Plaintiffs-Appellants Natural Resources Defense Council, Inc., Environmental Defense Fund, Inc., and Alan G. Hevesi (collectively "NRDC") appeal from a May 30, 2000, judgment of the United States District Court for the Southern District of New York (Peter K. Leisure, Judge), entered upon a May 2, 2000, Opinion and Order. NRDC challenges only the district court's dismissal of its claim brought under the APA seeking judicial review of the Environmental Protection Agency's ("EPA") decision to approve total maximum daily loads ("TMDLs") for phosphorous for eight New York reservoirs. The TMDLs were submitted to EPA by the State of New York pursuant to the CWA,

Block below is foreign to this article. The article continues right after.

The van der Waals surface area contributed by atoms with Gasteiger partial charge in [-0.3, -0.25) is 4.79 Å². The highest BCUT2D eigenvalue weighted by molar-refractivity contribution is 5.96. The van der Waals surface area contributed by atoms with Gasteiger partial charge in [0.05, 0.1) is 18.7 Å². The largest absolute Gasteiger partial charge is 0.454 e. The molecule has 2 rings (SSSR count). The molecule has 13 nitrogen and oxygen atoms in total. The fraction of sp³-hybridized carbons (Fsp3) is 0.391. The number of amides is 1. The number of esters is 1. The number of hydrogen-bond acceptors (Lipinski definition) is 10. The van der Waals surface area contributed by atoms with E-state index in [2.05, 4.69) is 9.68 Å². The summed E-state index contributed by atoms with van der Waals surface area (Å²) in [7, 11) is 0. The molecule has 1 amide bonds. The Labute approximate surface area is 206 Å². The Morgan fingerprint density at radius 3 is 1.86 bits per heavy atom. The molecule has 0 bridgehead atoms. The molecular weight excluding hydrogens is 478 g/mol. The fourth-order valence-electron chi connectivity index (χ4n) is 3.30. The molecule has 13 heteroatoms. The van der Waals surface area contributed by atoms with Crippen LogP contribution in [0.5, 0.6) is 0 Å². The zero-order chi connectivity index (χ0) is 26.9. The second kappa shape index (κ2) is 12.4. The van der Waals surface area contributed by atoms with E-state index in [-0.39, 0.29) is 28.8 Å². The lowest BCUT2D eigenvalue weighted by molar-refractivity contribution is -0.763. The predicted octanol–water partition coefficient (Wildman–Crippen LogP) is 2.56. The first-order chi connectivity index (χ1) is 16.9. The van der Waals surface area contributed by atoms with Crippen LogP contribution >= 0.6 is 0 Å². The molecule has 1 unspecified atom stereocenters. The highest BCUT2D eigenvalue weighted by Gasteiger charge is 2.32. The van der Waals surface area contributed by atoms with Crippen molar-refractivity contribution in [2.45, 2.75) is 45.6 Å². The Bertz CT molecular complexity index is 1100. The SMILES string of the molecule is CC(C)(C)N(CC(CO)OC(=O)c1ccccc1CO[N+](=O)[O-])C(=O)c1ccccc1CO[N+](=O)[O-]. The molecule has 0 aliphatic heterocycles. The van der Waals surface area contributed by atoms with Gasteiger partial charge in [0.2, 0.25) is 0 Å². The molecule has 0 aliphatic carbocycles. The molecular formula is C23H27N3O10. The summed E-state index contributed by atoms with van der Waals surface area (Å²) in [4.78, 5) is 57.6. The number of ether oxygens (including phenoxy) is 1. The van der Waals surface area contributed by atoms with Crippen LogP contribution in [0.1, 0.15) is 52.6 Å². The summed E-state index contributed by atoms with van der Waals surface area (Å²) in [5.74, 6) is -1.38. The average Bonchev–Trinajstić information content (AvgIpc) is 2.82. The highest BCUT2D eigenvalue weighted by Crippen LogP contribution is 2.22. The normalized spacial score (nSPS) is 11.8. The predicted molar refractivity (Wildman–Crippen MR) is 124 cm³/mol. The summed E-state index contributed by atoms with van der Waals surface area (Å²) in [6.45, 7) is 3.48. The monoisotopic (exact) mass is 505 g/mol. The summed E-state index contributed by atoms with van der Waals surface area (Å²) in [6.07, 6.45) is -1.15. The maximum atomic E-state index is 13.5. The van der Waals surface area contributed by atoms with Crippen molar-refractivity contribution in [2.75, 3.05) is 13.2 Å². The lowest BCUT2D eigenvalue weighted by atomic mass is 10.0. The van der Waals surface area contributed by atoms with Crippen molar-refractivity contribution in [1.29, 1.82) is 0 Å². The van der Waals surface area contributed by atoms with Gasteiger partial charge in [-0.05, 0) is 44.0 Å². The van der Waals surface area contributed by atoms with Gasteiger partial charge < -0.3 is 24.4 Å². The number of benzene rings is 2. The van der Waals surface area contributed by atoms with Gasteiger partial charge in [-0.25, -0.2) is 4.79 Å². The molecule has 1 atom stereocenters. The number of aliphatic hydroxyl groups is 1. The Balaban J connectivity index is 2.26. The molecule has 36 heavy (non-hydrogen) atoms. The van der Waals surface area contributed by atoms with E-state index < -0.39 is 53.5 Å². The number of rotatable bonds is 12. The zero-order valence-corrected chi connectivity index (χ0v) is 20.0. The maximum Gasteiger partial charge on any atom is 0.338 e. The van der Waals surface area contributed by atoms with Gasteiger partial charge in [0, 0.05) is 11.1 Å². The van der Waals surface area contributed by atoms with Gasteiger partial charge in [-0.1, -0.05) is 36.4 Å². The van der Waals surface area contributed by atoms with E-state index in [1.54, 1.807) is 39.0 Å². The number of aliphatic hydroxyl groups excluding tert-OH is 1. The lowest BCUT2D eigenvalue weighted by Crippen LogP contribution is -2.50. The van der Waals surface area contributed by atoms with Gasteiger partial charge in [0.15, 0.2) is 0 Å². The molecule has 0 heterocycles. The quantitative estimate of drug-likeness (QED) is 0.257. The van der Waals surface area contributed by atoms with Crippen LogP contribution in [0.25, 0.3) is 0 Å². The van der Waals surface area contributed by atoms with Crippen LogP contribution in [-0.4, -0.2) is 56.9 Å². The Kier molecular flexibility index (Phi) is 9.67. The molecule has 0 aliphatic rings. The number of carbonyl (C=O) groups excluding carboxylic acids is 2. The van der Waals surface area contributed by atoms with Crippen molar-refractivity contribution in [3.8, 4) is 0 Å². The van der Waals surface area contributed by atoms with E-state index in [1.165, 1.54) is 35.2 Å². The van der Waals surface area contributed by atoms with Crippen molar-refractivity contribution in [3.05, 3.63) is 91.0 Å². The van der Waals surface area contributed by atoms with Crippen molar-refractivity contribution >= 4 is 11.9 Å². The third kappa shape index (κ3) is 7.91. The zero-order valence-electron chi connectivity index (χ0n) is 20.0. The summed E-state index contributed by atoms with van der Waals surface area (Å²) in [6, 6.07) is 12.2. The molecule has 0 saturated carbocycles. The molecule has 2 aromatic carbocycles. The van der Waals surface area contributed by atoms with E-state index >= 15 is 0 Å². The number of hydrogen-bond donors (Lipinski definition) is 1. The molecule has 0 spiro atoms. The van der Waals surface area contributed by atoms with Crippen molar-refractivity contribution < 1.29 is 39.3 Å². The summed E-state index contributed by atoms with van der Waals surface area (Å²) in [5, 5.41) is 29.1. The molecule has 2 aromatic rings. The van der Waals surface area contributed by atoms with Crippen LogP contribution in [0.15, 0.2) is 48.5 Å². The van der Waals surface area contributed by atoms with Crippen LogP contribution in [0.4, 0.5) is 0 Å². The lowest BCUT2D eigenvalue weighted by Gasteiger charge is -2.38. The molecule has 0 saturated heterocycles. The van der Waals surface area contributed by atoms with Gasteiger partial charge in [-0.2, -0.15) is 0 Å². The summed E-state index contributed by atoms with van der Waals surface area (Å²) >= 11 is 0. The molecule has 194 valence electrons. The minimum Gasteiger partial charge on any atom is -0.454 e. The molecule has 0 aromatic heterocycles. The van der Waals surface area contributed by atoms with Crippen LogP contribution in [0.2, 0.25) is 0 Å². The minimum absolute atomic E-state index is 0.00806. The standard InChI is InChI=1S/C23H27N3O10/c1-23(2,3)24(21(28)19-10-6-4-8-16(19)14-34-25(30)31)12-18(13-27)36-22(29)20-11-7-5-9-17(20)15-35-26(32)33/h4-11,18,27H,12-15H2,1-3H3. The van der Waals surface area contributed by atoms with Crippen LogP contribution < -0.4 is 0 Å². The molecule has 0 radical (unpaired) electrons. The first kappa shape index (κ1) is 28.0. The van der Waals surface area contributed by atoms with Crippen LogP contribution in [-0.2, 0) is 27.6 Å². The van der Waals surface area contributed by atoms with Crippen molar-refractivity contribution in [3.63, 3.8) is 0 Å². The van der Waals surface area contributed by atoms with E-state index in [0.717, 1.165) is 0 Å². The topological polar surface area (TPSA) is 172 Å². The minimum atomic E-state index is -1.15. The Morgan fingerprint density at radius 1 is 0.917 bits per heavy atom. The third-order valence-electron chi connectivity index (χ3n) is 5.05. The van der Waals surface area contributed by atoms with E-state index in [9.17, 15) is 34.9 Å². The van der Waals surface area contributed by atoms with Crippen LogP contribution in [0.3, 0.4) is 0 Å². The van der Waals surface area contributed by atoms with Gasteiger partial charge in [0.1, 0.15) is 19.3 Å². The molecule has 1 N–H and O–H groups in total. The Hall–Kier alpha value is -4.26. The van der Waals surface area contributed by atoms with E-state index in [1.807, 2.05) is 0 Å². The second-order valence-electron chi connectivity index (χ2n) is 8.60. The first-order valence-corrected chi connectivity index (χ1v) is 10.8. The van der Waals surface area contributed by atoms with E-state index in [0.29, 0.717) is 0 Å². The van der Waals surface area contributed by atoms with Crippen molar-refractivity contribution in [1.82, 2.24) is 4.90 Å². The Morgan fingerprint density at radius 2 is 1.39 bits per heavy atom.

33 U.S.C. § 1313. We affirm the district court's holding that the CWA does not require TMDLs to be expressed in terms of daily loads, but remand to the district court for remand to EPA for further explanation of why annual loads are appropriate in the case of New York's phosphorus TMDLs.
We presume familiarity with the district court's thorough decisions leading up to this appeal. See Natural Resources Defense Council, Inc. v. Fox, 909 F.Supp. 153 (S.D.N.Y. 1995) ("Fox I"); Natural Resources Defense Council, Inc. v. Fox, 30 F.Supp.2d 369 (S.D.N.Y. 1998) ("Fox II"); and Natural Resources Defense Council, Inc. v. Fox, 93 F.Supp.2d 531 (S.D.N.Y. 2000) ("Fox III").